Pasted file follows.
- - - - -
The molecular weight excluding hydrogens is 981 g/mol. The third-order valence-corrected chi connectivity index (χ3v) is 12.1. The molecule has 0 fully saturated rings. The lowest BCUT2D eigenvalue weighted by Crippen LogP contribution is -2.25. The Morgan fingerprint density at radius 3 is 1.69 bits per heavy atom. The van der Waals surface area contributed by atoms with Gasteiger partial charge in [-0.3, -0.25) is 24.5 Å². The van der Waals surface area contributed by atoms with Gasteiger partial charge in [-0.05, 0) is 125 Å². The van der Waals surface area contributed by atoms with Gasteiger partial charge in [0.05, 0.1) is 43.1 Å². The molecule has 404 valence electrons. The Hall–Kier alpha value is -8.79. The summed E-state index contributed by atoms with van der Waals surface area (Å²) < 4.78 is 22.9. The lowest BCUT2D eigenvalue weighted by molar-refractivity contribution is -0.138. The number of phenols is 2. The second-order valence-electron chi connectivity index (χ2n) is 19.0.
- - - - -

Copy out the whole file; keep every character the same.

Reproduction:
The molecular weight excluding hydrogens is 981 g/mol. The third-order valence-corrected chi connectivity index (χ3v) is 12.1. The molecule has 0 fully saturated rings. The lowest BCUT2D eigenvalue weighted by Crippen LogP contribution is -2.25. The Morgan fingerprint density at radius 3 is 1.69 bits per heavy atom. The van der Waals surface area contributed by atoms with Gasteiger partial charge in [-0.3, -0.25) is 24.5 Å². The van der Waals surface area contributed by atoms with Gasteiger partial charge in [-0.05, 0) is 125 Å². The van der Waals surface area contributed by atoms with Gasteiger partial charge in [0.05, 0.1) is 43.1 Å². The molecule has 404 valence electrons. The Hall–Kier alpha value is -8.79. The summed E-state index contributed by atoms with van der Waals surface area (Å²) < 4.78 is 22.9. The lowest BCUT2D eigenvalue weighted by molar-refractivity contribution is -0.138. The number of phenols is 2. The second-order valence-electron chi connectivity index (χ2n) is 19.0.